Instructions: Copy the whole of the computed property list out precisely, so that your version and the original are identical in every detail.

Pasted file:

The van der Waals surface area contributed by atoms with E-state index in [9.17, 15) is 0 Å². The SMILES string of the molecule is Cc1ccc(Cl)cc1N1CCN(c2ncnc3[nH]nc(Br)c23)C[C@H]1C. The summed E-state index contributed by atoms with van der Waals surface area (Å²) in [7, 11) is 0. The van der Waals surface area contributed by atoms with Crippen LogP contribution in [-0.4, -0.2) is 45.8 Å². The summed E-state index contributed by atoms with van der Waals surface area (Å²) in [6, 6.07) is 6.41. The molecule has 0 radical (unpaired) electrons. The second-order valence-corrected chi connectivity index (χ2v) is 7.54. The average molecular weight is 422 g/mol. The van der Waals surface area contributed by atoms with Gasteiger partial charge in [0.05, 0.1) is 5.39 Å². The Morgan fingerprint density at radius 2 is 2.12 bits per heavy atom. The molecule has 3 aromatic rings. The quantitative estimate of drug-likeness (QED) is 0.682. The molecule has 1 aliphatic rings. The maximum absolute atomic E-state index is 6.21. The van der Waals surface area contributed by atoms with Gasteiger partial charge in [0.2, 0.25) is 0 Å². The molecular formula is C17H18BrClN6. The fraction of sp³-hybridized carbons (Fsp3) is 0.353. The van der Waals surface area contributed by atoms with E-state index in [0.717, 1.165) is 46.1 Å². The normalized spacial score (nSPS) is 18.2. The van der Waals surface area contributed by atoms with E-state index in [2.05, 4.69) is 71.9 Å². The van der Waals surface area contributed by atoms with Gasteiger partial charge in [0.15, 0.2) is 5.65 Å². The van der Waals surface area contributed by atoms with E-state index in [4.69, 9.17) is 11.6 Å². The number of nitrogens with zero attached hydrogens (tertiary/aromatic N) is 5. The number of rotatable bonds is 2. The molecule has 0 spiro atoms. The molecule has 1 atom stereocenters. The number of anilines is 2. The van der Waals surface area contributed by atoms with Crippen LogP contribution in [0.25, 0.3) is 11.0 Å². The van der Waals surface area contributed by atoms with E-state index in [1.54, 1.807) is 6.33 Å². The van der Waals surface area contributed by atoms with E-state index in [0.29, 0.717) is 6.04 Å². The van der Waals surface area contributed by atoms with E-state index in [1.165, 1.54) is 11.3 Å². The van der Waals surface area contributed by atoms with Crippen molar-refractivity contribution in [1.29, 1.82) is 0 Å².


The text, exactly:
The van der Waals surface area contributed by atoms with E-state index in [9.17, 15) is 0 Å². The SMILES string of the molecule is Cc1ccc(Cl)cc1N1CCN(c2ncnc3[nH]nc(Br)c23)C[C@H]1C. The summed E-state index contributed by atoms with van der Waals surface area (Å²) in [7, 11) is 0. The van der Waals surface area contributed by atoms with Crippen LogP contribution in [-0.4, -0.2) is 45.8 Å². The summed E-state index contributed by atoms with van der Waals surface area (Å²) in [6, 6.07) is 6.41. The molecule has 0 radical (unpaired) electrons. The second-order valence-corrected chi connectivity index (χ2v) is 7.54. The average molecular weight is 422 g/mol. The van der Waals surface area contributed by atoms with Gasteiger partial charge in [0.05, 0.1) is 5.39 Å². The Morgan fingerprint density at radius 2 is 2.12 bits per heavy atom. The molecule has 3 aromatic rings. The quantitative estimate of drug-likeness (QED) is 0.682. The molecule has 1 aliphatic rings. The maximum absolute atomic E-state index is 6.21. The van der Waals surface area contributed by atoms with Gasteiger partial charge in [0.2, 0.25) is 0 Å². The molecular formula is C17H18BrClN6. The fraction of sp³-hybridized carbons (Fsp3) is 0.353. The van der Waals surface area contributed by atoms with E-state index in [0.717, 1.165) is 46.1 Å². The normalized spacial score (nSPS) is 18.2. The van der Waals surface area contributed by atoms with E-state index in [2.05, 4.69) is 71.9 Å². The van der Waals surface area contributed by atoms with Gasteiger partial charge in [0.15, 0.2) is 5.65 Å². The van der Waals surface area contributed by atoms with E-state index in [4.69, 9.17) is 11.6 Å². The number of nitrogens with zero attached hydrogens (tertiary/aromatic N) is 5. The number of rotatable bonds is 2. The molecule has 0 spiro atoms. The molecule has 1 atom stereocenters. The number of anilines is 2. The van der Waals surface area contributed by atoms with Crippen LogP contribution in [0.25, 0.3) is 11.0 Å². The van der Waals surface area contributed by atoms with E-state index in [1.54, 1.807) is 6.33 Å². The van der Waals surface area contributed by atoms with E-state index in [0.29, 0.717) is 6.04 Å². The van der Waals surface area contributed by atoms with E-state index in [1.165, 1.54) is 11.3 Å². The van der Waals surface area contributed by atoms with Crippen molar-refractivity contribution in [1.29, 1.82) is 0 Å².